directed by Peter Lynch
Canada 1996


Troy Hurtubise is the oddly interesting man he is today because he was attacked by a grizzly bear in 1984. Out of that came his life's dream--to build a suit of armor that would allow him to go one-on-one with a grizzly. The most compelling footage (and ripe for repeated viewing) in Project Grizzly is the crash testing of the 145-pound suit of titanium armor, chain mail, rubber, and interior air bags. Hurtubise, resembling a robotic Terminator, is thrown off cliffs, rammed by logs, hit by a pickup truck, and clubbed with baseball bats. And he cheerily considers those good days.

-Excerpt from review by Valerie J. Nelson found on

Theatrical Release: September 7th, 1996 - Toronto Film Festival

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DVD Review: Micro Films - Region 1- NTSC

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Distribution Micro Films - Region 1- NTSC
Runtime 1:12:00
Video 1.78:1 Original Aspect Ratio
Average Bitrate: 6.33 mb/s
NTSC 720x480 29.97 f/s 

NOTE: The Vertical axis represents the bits transferred per second. The Horizontal is the time in minutes.


Audio English (Dolby Digital 5.1) , English (Dolby Digital 2.0 Dolby) 
Subtitles None

Release Information:
Studio: Micro Films

Aspect Ratio:
Original aspect Ratio 1.78:1

Edition Details:

• Director Commentary
• Critical Appreciation Commentary
• Trailer Gallery ( 4 Micro Films DVD offerings)
• Outtakes (6 deleted scenes with optional commentary)

DVD Release Date: September 7th, 2004

Keep Case
Chapters: 16


I don't often my guarantees... but I guarantee that no one will ever put this film on DVD as well as Micro Films has. There was some obvious attention to detail and outright love in this project. The two commentaries that really help to spell out the motivations behind the documentaries central focus Troy Hurtubise. 'Obsession' is a funny description - it can go from the extreme of unhealthy tunnel vision to simple passion. Troy has a lot of both and because of this, he is an extremely interesting character (to say the least). The anamorphgic image is as good as you will probably ever see - it has no digital manipulation and I can even see some visible film grain apparent. It is a little rough being a strongly independent film project but its grittiness only adds to the films realism and charm.  I also learned quite a bit from the 'Outttakes' section. I recommend this film for a variety of reasons, but it is definitely not for everyone, though everyone would find it amusing/engrossing. It's what to watch when you are fed up with the Hollywood formula films.  out of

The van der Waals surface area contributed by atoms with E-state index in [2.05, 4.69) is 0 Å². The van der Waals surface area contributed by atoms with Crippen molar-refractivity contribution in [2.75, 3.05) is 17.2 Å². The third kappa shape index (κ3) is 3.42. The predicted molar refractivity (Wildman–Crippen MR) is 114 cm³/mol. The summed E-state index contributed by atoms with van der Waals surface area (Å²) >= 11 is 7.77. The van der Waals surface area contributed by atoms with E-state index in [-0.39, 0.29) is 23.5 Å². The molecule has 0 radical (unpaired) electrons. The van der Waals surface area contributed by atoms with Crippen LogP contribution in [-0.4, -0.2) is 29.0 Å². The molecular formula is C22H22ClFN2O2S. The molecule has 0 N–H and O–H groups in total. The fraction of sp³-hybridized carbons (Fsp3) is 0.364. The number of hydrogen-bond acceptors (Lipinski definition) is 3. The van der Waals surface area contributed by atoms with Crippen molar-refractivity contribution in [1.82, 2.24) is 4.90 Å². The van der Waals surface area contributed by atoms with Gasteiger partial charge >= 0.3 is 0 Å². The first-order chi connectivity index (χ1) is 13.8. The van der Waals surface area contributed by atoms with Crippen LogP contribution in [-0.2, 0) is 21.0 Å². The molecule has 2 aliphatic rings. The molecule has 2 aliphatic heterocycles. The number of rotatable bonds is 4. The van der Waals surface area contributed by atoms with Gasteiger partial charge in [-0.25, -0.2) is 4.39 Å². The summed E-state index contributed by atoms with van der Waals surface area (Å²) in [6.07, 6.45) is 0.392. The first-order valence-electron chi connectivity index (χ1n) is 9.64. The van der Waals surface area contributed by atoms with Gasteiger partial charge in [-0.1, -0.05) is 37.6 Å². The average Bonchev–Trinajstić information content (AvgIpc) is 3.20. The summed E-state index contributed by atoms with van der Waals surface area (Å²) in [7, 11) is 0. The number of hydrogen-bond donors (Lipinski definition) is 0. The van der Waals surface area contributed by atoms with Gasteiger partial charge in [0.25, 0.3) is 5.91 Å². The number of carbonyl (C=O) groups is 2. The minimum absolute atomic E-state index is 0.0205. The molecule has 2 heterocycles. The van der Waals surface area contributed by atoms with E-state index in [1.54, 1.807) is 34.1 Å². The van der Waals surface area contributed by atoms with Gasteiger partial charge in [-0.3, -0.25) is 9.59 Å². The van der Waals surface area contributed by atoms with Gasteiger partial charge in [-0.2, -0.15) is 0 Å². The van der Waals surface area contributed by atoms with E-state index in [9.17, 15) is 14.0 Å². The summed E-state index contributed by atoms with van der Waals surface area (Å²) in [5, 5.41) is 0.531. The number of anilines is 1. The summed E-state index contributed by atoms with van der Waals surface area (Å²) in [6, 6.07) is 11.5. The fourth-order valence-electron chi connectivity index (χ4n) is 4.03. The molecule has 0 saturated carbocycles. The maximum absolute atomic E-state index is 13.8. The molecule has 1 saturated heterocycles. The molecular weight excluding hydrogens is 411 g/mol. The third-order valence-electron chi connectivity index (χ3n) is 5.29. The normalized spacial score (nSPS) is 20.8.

Gary W. Tooze

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